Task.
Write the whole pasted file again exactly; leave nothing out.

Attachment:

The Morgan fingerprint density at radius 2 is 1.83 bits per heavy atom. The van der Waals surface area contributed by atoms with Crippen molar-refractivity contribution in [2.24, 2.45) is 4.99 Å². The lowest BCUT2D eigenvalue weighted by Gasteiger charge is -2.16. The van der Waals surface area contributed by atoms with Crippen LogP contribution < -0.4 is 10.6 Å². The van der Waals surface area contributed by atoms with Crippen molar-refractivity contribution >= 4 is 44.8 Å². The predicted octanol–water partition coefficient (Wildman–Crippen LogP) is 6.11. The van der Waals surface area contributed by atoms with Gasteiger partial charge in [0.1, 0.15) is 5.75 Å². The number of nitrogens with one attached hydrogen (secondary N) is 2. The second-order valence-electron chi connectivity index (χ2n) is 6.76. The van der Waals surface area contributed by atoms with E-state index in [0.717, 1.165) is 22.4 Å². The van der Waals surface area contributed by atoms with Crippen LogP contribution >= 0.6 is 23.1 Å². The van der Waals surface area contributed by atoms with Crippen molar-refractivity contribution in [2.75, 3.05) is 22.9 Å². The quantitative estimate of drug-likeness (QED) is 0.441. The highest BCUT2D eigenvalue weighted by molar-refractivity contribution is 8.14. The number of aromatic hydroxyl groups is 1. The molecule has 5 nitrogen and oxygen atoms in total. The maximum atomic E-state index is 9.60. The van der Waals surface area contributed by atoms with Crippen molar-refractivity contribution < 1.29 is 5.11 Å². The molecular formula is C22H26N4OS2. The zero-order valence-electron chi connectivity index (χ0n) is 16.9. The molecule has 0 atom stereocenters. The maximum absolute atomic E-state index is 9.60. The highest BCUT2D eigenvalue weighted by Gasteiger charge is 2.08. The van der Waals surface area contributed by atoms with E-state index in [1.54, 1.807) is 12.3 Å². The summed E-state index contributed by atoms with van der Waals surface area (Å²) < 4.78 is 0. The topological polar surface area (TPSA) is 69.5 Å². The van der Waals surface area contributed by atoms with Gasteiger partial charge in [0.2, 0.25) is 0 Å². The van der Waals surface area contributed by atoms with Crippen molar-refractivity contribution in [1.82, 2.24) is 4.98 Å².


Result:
The Morgan fingerprint density at radius 2 is 1.83 bits per heavy atom. The van der Waals surface area contributed by atoms with Crippen molar-refractivity contribution in [2.24, 2.45) is 4.99 Å². The lowest BCUT2D eigenvalue weighted by Gasteiger charge is -2.16. The van der Waals surface area contributed by atoms with Crippen LogP contribution < -0.4 is 10.6 Å². The van der Waals surface area contributed by atoms with Crippen molar-refractivity contribution >= 4 is 44.8 Å². The predicted octanol–water partition coefficient (Wildman–Crippen LogP) is 6.11. The van der Waals surface area contributed by atoms with Gasteiger partial charge in [0.1, 0.15) is 5.75 Å². The number of nitrogens with one attached hydrogen (secondary N) is 2. The second-order valence-electron chi connectivity index (χ2n) is 6.76. The van der Waals surface area contributed by atoms with E-state index in [0.717, 1.165) is 22.4 Å². The van der Waals surface area contributed by atoms with Crippen LogP contribution >= 0.6 is 23.1 Å². The van der Waals surface area contributed by atoms with Crippen molar-refractivity contribution in [2.75, 3.05) is 22.9 Å². The quantitative estimate of drug-likeness (QED) is 0.441. The highest BCUT2D eigenvalue weighted by molar-refractivity contribution is 8.14. The number of aromatic hydroxyl groups is 1. The molecule has 5 nitrogen and oxygen atoms in total. The maximum atomic E-state index is 9.60. The van der Waals surface area contributed by atoms with Crippen molar-refractivity contribution < 1.29 is 5.11 Å². The molecular formula is C22H26N4OS2. The zero-order valence-electron chi connectivity index (χ0n) is 16.9. The molecule has 0 atom stereocenters. The maximum absolute atomic E-state index is 9.60. The highest BCUT2D eigenvalue weighted by Gasteiger charge is 2.08. The van der Waals surface area contributed by atoms with E-state index in [1.54, 1.807) is 12.3 Å². The summed E-state index contributed by atoms with van der Waals surface area (Å²) < 4.78 is 0. The topological polar surface area (TPSA) is 69.5 Å². The van der Waals surface area contributed by atoms with Gasteiger partial charge in [0.2, 0.25) is 0 Å². The van der Waals surface area contributed by atoms with Crippen molar-refractivity contribution in [1.82, 2.24) is 4.98 Å².